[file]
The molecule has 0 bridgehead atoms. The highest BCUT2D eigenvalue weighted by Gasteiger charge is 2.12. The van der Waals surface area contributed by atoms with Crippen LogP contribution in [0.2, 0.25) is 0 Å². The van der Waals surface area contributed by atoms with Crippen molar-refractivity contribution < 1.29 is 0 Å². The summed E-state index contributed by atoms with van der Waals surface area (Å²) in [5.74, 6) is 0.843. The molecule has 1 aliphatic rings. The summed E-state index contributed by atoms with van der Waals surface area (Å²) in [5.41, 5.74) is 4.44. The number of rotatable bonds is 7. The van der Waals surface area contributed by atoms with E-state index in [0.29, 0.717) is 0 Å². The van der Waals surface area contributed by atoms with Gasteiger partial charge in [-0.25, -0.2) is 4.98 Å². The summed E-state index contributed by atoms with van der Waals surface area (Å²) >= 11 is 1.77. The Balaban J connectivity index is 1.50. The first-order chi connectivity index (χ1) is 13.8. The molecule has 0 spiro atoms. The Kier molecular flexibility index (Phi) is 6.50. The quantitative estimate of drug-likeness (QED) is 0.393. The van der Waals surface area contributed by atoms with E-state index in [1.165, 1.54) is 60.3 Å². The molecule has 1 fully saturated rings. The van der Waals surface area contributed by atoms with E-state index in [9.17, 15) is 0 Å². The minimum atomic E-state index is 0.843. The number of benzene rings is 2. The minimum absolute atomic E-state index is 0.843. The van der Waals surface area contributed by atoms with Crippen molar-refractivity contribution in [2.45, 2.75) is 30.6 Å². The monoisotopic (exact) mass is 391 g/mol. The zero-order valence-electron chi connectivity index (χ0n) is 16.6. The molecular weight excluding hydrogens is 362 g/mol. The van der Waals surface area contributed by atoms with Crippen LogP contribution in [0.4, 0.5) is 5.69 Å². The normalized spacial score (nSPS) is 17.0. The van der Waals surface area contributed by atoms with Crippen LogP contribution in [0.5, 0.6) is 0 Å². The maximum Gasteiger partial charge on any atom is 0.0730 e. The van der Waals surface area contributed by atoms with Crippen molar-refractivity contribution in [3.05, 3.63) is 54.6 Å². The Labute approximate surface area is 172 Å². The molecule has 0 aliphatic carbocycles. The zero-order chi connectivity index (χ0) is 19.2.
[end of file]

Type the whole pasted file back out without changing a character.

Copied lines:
The molecule has 0 bridgehead atoms. The highest BCUT2D eigenvalue weighted by Gasteiger charge is 2.12. The van der Waals surface area contributed by atoms with Crippen LogP contribution in [0.2, 0.25) is 0 Å². The van der Waals surface area contributed by atoms with Crippen molar-refractivity contribution < 1.29 is 0 Å². The summed E-state index contributed by atoms with van der Waals surface area (Å²) in [5.74, 6) is 0.843. The molecule has 1 aliphatic rings. The summed E-state index contributed by atoms with van der Waals surface area (Å²) in [5.41, 5.74) is 4.44. The number of rotatable bonds is 7. The van der Waals surface area contributed by atoms with E-state index in [0.29, 0.717) is 0 Å². The van der Waals surface area contributed by atoms with Gasteiger partial charge in [-0.25, -0.2) is 4.98 Å². The summed E-state index contributed by atoms with van der Waals surface area (Å²) >= 11 is 1.77. The Balaban J connectivity index is 1.50. The first-order chi connectivity index (χ1) is 13.8. The molecule has 0 spiro atoms. The Kier molecular flexibility index (Phi) is 6.50. The quantitative estimate of drug-likeness (QED) is 0.393. The van der Waals surface area contributed by atoms with E-state index in [1.165, 1.54) is 60.3 Å². The molecule has 1 fully saturated rings. The van der Waals surface area contributed by atoms with E-state index in [9.17, 15) is 0 Å². The minimum atomic E-state index is 0.843. The number of benzene rings is 2. The minimum absolute atomic E-state index is 0.843. The van der Waals surface area contributed by atoms with Crippen molar-refractivity contribution in [2.45, 2.75) is 30.6 Å². The monoisotopic (exact) mass is 391 g/mol. The zero-order valence-electron chi connectivity index (χ0n) is 16.6. The molecular weight excluding hydrogens is 362 g/mol. The van der Waals surface area contributed by atoms with Crippen LogP contribution in [0.4, 0.5) is 5.69 Å². The normalized spacial score (nSPS) is 17.0. The van der Waals surface area contributed by atoms with Crippen LogP contribution in [0.5, 0.6) is 0 Å². The maximum Gasteiger partial charge on any atom is 0.0730 e. The van der Waals surface area contributed by atoms with Crippen molar-refractivity contribution in [3.05, 3.63) is 54.6 Å². The Labute approximate surface area is 172 Å². The molecule has 0 aliphatic carbocycles. The zero-order chi connectivity index (χ0) is 19.2.